October 30, 1869
Vol. I, No. 1
We copy from some of the French journals three illustrations of the incidents associated with the recent visit of the Empress Eugenie and the Prince Imperial to Corsica. This excursion was undertaken on the 23rd August, when the Imperial party reached Fontainebleau from Paris. On the following day they proceeded by railway to Lyons, where they were greeted with a most enthusiastic reception. There the Empress visited "L'Asile Sainte Eugénie," an institution founded by herself. Her Majesty also visited the Chamber of Commerce and was much interested in the various processes of Silk manufacture which were exhibited and explained by the President of the Chamber. The Prince Imperial, more
interested in military affairs than in the fabrication of silks, betook himself to the Grand Camp to witness the review.
At Toulon, the reception was quite as enthusiastic as it had been at Lyons. On the 26th August, the Empress' yacht L'Aigle entered the harbour of Bastia, and Her Majesty was received with due formality by M. Gery, the prefect of Corsica, the Civic and Military authorities, &c. Here, under direction of an interprising [sic] youth, the son of Dr. Conneau, had been organized a large body of juvenile Volunteers to act as a guard of honour to the Prince.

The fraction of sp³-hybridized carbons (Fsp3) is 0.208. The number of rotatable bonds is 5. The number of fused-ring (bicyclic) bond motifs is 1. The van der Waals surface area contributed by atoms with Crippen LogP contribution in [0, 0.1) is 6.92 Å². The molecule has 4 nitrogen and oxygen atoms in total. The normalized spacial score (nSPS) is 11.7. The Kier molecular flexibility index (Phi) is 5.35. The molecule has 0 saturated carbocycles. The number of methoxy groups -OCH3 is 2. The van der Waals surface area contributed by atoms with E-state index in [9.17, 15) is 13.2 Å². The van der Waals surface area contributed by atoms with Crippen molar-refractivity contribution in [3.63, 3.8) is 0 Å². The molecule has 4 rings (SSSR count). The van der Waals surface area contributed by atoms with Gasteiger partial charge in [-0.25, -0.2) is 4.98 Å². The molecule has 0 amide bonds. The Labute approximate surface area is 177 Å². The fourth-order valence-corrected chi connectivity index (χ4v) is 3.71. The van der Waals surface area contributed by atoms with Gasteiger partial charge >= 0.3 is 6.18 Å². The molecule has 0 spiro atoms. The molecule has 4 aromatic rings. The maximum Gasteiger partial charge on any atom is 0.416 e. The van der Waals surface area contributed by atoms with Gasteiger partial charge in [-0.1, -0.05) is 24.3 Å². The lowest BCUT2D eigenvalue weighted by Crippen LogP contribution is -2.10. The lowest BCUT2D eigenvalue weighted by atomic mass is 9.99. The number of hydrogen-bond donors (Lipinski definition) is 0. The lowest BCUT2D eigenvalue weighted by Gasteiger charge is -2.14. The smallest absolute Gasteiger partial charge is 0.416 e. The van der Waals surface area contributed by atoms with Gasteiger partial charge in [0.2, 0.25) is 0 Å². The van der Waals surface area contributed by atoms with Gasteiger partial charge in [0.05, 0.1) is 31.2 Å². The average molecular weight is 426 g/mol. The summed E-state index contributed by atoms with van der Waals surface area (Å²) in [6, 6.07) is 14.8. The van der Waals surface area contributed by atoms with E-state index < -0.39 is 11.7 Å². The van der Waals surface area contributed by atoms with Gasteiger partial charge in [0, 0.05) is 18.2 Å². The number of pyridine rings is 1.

This feature of the reception at Bastia excited great interest. The Empress remained but a short time, when she again put to sea in L'Aigle, and arrived at Ajaccio the following morning about nine o'clock. Ajaccio, as the birth-place of the first Napoleon, must doubtless have excited peculiar emotions in the heart of the Empress; and that she appreciated the significance of her presence there was made apparent, by her placing a bust of the Prince Imperial in the house, and it is believed, in the very room, in which the first Napoleon was born, on the 15th August 1769. She kept her intention in this respect a profound secret, having brought the bust concealed in the folds of her dress. When at the house she expressed a wish to visit the chamber alone; and on her returning the bust was discovered on the mantel-piece between the portraits of the father and mother of Napoleon. The Corsicans exhibited the greatest enthusiasm in paying honours both to the Empress and the Prince Imperial.